Mayor Tomás Regalado’s hefty agenda during his last few months in office grew a little lighter Thursday when Miami commissioners declined to put a proposal to redevelop the Hyatt Regency and James L. Knight Center on the November ballot.
But a referendum to allow a Jungle Island lease extension and resort may yet go to voters.
Asked by city staff to direct the city attorney to draft ballot questions seeking voter consent for bid waivers on lease extensions for the Jungle Island theme park and Hyatt’s convention center hotel, commissioners declined. Among their reasons for balking: The city has yet to obtain legally required appraisals proving that increased payments to the city would return fair market value.
In the case of the proposal to extend Hyatt’s lease by 99 years and expand its property to include the Knight Center, Commissioner Ken Russell argued that the city ought to set aside the the southern half of the convention complex as a riverfront park.
That’s a significant change to the deal discussed so far between Hyatt representatives and city administrators. So while reaching a new contract agreement may still be possible, any attempt to put a deal before voters in November is dead given the tight timeline to submit ballot language to the county Supervisor of Elections.
“We have no objection to continuing the discussion with the Hyatt group,” said City Manager Daniel Alfonso. “My only statement is this wouldn’t be resolved in the next few days.”
Commissioners’ reluctance to have their attorney draft ballot language for a Jungle Island lease extension and new hotel was more symbolic.
Though they deferred a vote Thursday, commissioners told City Attorney Victoria Méndez to go ahead and have ballot language ready anyway for their next meeting in two weeks — when they’ll consider several other ballot measures as well — in case they felt better about the details of a lease extension. The deal on the table would extend the theme park’s city lease 39 years until 2099 and allow the construction of a $50 million hotel.
Based on a draft appraisal of the proposed lease, real estate director Daniel Rotenberg said a new agreement would likely bring the city at least $1.4 million a year — roughly double the $770,000 currently paid by owner ESJ Capital Partners. The new hotel could be up to 300 rooms and 130 feet tall.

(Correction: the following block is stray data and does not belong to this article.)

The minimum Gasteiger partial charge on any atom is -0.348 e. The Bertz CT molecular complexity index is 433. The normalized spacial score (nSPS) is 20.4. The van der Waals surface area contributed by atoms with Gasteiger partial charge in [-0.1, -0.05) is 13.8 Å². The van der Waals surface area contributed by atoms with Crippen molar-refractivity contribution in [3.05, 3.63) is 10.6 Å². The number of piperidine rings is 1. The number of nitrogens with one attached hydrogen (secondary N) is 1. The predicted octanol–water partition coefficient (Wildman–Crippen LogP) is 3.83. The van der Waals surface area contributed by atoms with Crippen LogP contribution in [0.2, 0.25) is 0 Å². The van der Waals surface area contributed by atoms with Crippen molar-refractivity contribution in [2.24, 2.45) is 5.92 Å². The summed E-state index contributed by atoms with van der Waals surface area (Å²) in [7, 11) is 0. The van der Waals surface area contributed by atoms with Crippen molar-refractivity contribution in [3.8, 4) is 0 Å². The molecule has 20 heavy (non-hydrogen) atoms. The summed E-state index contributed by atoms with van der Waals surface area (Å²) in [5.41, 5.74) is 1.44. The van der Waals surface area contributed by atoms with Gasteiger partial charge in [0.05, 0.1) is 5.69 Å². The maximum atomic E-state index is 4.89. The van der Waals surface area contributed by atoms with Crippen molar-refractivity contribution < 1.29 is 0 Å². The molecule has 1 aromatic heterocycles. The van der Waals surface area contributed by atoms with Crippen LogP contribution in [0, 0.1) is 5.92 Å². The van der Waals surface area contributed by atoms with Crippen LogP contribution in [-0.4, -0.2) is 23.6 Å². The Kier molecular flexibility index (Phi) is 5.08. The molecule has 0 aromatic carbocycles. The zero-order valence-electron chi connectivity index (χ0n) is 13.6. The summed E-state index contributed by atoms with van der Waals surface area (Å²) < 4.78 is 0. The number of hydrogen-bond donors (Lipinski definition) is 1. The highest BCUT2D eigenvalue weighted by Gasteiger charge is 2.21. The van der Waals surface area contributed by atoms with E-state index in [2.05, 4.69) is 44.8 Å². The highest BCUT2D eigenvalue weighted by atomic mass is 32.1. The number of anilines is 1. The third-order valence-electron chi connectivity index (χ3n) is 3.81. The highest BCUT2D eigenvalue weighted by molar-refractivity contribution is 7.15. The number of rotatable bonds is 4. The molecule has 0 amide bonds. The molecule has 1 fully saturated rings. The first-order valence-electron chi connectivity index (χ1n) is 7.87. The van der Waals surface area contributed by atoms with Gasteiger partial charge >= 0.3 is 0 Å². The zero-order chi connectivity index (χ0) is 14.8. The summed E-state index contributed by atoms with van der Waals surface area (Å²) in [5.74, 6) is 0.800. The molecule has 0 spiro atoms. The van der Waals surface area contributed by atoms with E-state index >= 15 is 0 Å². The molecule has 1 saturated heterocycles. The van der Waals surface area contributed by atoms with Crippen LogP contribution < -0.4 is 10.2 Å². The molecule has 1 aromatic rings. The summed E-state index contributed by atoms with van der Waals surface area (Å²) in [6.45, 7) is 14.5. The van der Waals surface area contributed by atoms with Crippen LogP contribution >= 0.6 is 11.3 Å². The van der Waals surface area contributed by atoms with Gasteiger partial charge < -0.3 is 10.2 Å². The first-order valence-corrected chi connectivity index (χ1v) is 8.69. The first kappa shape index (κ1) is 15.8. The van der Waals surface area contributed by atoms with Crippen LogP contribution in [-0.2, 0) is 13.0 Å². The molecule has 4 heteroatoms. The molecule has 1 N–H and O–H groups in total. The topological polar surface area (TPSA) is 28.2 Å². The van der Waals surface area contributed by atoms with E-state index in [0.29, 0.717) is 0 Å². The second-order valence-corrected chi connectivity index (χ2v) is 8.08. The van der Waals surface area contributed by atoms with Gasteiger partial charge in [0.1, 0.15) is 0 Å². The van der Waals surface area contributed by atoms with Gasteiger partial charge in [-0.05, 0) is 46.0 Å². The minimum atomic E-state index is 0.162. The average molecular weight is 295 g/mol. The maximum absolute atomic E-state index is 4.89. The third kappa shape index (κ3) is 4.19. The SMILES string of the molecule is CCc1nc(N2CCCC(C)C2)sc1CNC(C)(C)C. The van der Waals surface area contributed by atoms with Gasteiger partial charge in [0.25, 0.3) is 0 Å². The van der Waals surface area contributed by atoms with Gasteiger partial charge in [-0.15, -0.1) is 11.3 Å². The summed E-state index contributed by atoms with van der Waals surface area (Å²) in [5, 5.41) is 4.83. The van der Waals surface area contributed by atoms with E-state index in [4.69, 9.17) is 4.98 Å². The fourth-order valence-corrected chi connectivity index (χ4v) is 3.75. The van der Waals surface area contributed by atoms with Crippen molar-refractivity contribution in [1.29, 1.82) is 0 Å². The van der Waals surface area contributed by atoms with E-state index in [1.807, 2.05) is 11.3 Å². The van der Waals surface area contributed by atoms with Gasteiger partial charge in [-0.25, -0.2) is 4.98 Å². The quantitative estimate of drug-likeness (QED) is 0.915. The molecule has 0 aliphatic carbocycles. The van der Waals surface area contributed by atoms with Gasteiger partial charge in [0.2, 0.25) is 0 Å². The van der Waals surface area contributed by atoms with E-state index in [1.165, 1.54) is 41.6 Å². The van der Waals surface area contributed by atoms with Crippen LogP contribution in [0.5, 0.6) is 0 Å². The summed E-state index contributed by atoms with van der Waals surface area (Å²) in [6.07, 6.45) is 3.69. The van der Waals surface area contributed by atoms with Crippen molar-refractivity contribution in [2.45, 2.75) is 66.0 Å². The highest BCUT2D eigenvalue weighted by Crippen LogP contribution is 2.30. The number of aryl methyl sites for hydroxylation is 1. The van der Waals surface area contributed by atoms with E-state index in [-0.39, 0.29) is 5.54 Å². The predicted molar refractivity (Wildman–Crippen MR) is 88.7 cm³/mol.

But commissioners worried that the city still has work to do in cementing the financial details and vetting the proposal with the public. They also mulled a proposal by Commissioner Keon Hardemon to set aside payments in the new contracts to go into a single-family home rehabilitation kitty for struggling homeowners.
“There’s a lot of blanks left to be filled in here,” said Russell.
Alex Tachmes, an attorney representing Jungle Island, said the hotel and lease extension would be a significant boon to the city on a property and park that for decades have fallen short of expectations in turnout and revenues. ESJ Capital has yet to identify its hotel partner, but says the company is well-known around the world and that ESJ needs to act now or lose the hotel flag.
“This is a home run for the city,” he said. “If we can get this done, this eco-adventure company that is almost on a Disney scale, they want to come here to open an eco-adventure hotel that will blend perfectly with the park. It will make it a destination known to the country and the world.”
The two proposals are just a few of more than a half-dozen that Regalado’s lame-duck administration has hoped to place before voters during the Nov. 7 election. Deals to lease the city’s administrative headquarters to a developer, build a new Rickenbacker marina, and a $275 million general obligation bond issue are still pending commissioners’ blessing to get onto the ballot.
Another potential ballot item — a lease extension of up to 52 years for Monty’s Raw Bar and Marina in Coconut Grove — appeared likely to make the ballot after commissioners applauded the proposed deal Thursday. The agreement with Aligned Bayshore Marina, which has already begun a roughly $7 million renovation project, is expected to pay the city $1.5 million a year starting in 2019.